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I have the same expression in Javascript but it won't work in PHP for server side validation. Here's the code

if (ereg('/^([a-zA-Z0-9_.-])+@([a-zA-Z0-9_.-])+\\.([a-zA-Z])+([a-zA-Z])+/',$_POST['email-address']))
    echo "valid email";
    echo "invalid email";
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Your regex appears to be in preg_match format rather than ereg format... most notably the leading and trailing / characters. –  Powerlord Jan 21 '09 at 16:11
Does your regex handle "+" in the name part? On first glance it looks like it doesn't. Theres a good article on handling emails as regex here regular-expressions.info/email.html –  MrWiggles Jan 21 '09 at 16:16
Great, another e-mail "validator" in regexes... :-( Gumbo's advice is good! BTW, the ([a-zA-Z])+([a-zA-Z])+ looks strange. And I wonder why you are doing so much captures and not using them. –  PhiLho Jan 21 '09 at 17:02
possible duplicate of How to validate an emailaddress in PHP –  PeeHaa Aug 20 '12 at 10:35

6 Answers 6

up vote 4 down vote accepted

use preg_match, not ereg. ereg regex strings do not use an enclosing slash character.

Also the double-backslash may not be necessary in a single-quoted string in PHP (not sure about that, though)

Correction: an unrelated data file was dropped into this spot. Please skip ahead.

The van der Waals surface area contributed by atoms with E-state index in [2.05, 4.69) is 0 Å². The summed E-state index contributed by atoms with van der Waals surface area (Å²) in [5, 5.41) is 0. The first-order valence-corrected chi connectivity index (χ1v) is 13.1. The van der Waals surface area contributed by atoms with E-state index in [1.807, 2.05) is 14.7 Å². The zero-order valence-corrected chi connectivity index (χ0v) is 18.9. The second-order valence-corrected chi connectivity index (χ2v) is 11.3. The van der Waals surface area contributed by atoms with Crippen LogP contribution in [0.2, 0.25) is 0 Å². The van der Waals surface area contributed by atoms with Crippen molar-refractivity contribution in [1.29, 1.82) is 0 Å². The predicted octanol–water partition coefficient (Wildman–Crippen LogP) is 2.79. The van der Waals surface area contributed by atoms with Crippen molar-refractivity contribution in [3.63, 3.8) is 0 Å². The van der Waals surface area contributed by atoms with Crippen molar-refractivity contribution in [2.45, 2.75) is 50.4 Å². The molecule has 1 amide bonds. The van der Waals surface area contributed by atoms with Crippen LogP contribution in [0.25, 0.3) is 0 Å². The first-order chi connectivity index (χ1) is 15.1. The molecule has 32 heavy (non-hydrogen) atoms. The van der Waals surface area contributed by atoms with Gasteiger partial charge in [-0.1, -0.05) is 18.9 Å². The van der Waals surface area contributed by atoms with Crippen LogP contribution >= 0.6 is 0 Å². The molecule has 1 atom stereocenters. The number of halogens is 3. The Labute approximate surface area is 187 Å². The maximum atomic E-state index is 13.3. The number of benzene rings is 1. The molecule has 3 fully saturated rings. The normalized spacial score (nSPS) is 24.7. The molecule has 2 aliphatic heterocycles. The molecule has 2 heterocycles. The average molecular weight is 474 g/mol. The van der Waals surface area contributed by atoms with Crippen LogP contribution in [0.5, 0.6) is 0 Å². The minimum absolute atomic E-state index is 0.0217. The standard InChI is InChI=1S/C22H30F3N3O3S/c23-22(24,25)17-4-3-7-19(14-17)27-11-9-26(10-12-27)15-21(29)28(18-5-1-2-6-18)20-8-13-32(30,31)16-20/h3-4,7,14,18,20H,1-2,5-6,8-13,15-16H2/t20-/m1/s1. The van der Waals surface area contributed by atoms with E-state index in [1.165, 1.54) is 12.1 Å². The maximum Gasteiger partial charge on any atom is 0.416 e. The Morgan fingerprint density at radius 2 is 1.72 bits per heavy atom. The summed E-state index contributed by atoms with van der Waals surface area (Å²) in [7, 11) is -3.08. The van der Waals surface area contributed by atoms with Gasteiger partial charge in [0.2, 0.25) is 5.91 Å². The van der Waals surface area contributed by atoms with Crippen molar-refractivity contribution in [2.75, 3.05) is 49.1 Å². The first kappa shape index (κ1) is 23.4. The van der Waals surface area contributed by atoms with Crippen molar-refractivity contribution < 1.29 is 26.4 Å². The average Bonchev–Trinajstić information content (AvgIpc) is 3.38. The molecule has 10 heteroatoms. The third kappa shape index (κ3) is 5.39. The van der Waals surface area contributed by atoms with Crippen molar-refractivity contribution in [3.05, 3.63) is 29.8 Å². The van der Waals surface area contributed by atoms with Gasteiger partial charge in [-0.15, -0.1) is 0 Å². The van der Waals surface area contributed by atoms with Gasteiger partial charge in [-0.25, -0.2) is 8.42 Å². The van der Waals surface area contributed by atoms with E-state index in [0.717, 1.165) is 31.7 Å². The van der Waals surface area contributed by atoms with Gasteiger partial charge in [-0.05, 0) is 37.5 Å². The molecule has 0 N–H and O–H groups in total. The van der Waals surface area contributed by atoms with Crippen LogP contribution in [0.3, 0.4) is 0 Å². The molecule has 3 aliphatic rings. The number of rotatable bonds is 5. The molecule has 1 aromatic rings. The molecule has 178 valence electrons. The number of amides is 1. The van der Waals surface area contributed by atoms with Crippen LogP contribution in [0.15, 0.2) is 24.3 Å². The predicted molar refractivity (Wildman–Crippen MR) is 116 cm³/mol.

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filter which comes with PHP:

if(!filter_var($email, FILTER_VALIDATE_EMAIL)) {

echo "E-mail is not valid";

} else {

echo "E-mail is valid";

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I can provide you a list of valid email addresses that FILTER_VALIDATE_EMAIL says are invalid. –  Erik Jan 25 '10 at 9:17

Don't use regular expressions to "validate" email addresses

Edit: Link is broken. This is probably the right link

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Wish I could upvote more than once. This really is a TFAQ (too frequently asked question)... –  sleske Mar 24 '10 at 15:33

I use the following. I also would run TRIM() on the input string before comparing it:

function is_email($string) {
  if (preg_match('/^[^0-9][a-zA-Z0-9_]+([.][a-zA-Z0-9_]+)*[@][a-zA-Z0-9_]+([.][a-zA-Z0-9_]+)*[.][a-zA-Z]{2,4}$/',$string)) {
    return true;
  } else {
    return false;
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I've now collated test cases from Cal Henderson, Dave Child, Phil Haack, Doug Lovell and RFC 3696. 158 test addresses in all.

I ran all these tests against all the validators I could find. The comparison is here: http://www.dominicsayers.com/isemail

I'll try to keep this page up-to-date as people enhance their validators. Thanks to Cal, Dave and Phil for their help and co-operation in compiling these tests and constructive criticism of my own validator.

People should be aware of the errata against RFC 3696 in particular. Three of the canonical examples are in fact invalid addresses. And the maximum length of an address is 254 or 256 characters, not 320.

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It could be because of the symbol you are using to concatenate the expressions (+).

Anyways you should try this one:


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That's not concatenation, it means a character set must be included "once or more times". –  Robert K Jan 21 '09 at 16:13

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